That top portion where you see hikers ascending is a variation on the Old Chute route. Despite appearances, it's incredibly steep!

There were a few climbers above me patiently waiting to begin their descent; I remember staring at their ropes and boots as I neared at the top of the chute. Then I reached the top, looked up, and there before me was one of the most spectacular sights I’ve ever seen. The view stretched for hundreds of miles. There were St. Helens, Rainier and Adams to the north... I began tearing up. It was a good time to put my sunglasses on!

A panoramic view to the north showcasing 3 more Cascade peaks - Mt. St. Helens (left), Mt. Rainier (middle), and Mt. Adams (right).

A panoramic view to the north showcasing 3 more Cascade peaks - Mt. St. Helens (left), Mt. Rainier (middle), and Mt. Adams (right)

Jonathan was right behind me and together we traversed the summit ridge to the true summit. We made it! We were standing at 11,249’ - the highest point in Oregon! It was a thrilling moment of dreams realized and exertion rewarded.

Jonathan standing on the summit. We made it!

Far below we could see the Palmer, the Magic Mile and Timberline Lodge.

Far below we could see the Palmer, the Magic Mile and Timberline Lodge

Panoramic view from the summit, looking south.

Panoramic view from the summit, looking south

Though the sun was now beaming down on us we were far more exposed to the wind and I began to get pretty cold. The exertion had taken its toll on me, so the rest was welcome. I also managed to clear the ice from my hydration tube, and worked up the appetite to down some more calories. We both tweeted and/or called in our successful summit, shot some photos, stowed our cameras, and about 30 minutes after summiting we began our descent.

The Chute was particularly nasty on the way down. The snow had softened significantly, meaning we had the opposite problem that we had coming up - our ice axes and crampons were prone to slipping, so extra care was needed to ensure they had good purchase before we took the next step. Another climber was equipped with two ice tools (his ice ax and a secondary ice pick) which enabled him to make excellent time on the descent. A few days ago I picked up a pair of those ice picks on craigslist!

Descending the headwall was also difficult at first, because I didn’t have a clue what I was doing! In an effort to maintain balance I tried side-stepping (keep my feet perpendicular to the angle of the slope), but that didn’t work very well and was extremely slow going. Then I tried assuming a seated posture facing straight down the slope, but that’s a glissading position and I didn’t exactly want to start sliding! Finally, a few other climbers educated me in the proper way to descend a steep snowfield - namely, plunge-stepping. You plunge your heels in first, facing straight downhill, and using your ice ax for balance and self-arrest in case you slip. It requires confidence, but is very natural and easy with a bit of practice.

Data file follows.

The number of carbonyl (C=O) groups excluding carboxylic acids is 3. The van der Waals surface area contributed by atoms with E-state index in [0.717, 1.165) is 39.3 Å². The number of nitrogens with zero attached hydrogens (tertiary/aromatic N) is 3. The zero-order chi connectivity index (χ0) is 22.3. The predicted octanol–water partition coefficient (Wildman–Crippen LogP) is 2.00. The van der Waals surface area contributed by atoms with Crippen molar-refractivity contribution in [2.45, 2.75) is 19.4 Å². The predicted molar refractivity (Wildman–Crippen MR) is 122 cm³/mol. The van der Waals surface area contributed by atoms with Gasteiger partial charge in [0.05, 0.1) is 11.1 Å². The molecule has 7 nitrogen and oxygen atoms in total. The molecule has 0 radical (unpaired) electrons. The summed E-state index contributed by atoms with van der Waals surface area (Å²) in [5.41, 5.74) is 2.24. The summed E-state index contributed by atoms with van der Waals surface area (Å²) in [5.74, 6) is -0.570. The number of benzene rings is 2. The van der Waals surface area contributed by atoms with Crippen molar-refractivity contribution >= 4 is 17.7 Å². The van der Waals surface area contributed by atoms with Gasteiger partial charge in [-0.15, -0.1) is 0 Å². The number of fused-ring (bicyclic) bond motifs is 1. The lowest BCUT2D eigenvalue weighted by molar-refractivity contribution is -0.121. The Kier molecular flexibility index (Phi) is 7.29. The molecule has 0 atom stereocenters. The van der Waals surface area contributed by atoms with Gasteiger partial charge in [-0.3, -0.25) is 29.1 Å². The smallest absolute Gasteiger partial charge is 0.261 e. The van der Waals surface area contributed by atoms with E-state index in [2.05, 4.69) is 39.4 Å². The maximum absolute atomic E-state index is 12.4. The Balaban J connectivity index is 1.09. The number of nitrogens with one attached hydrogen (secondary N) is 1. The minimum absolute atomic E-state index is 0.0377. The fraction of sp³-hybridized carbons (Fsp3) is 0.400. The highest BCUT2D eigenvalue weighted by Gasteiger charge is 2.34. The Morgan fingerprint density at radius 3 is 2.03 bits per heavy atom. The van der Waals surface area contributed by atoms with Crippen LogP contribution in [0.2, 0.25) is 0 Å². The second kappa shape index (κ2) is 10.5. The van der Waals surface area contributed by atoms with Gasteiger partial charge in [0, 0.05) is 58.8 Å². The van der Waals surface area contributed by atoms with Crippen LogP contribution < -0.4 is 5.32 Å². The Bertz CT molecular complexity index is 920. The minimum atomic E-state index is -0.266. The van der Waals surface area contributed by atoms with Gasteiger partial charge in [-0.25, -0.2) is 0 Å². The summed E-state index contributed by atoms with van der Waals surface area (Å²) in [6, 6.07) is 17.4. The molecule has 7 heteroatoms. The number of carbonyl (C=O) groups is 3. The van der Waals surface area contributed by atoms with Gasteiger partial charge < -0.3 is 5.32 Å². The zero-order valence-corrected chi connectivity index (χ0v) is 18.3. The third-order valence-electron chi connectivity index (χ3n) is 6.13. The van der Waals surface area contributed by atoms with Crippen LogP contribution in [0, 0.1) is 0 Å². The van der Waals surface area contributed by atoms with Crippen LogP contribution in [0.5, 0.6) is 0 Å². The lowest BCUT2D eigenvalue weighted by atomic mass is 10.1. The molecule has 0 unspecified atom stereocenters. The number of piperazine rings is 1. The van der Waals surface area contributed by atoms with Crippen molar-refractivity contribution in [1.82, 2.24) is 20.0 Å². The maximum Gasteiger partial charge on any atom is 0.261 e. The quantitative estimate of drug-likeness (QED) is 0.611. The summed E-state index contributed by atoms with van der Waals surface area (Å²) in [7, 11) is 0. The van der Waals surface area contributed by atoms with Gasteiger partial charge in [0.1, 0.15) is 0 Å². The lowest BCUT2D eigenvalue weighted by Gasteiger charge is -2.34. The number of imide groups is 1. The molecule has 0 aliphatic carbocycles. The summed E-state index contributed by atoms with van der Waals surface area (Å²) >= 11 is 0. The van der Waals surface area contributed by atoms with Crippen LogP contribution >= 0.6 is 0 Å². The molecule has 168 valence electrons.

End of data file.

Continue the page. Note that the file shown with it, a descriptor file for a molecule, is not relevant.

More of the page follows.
Once we reached the base of Crater Rock it was time for some serious glissading! (“Glissading” is a fancy word for sliding down a snow-slope on your rear - or standing if you’re good enough.) My pants were nice and slick so I managed to gain some real speed! I told Jonathan that I wish someone could create a “paradox” mountain (think Inception), where you descend to the summit, then turn around and descend again. Now wouldn’t that be nice?

We were a bit nervous that someone had pinched our gear since it wasn’t in sight and we couldn’t quite remember where we had left it. Eventually we found it, safe and sound, and began the rest of the descent. As I mentioned, Jonathan was on skis and I was on a little kiddie disc. I didn’t have the option of zigzagging to control my speed so I just used my feet and held my ice ax in self-arrest position in case my sled got out of control. That was the BEST SLEDDING EVER! I think I must have reached speeds of 25mph or more, and that was with a generous amount of braking!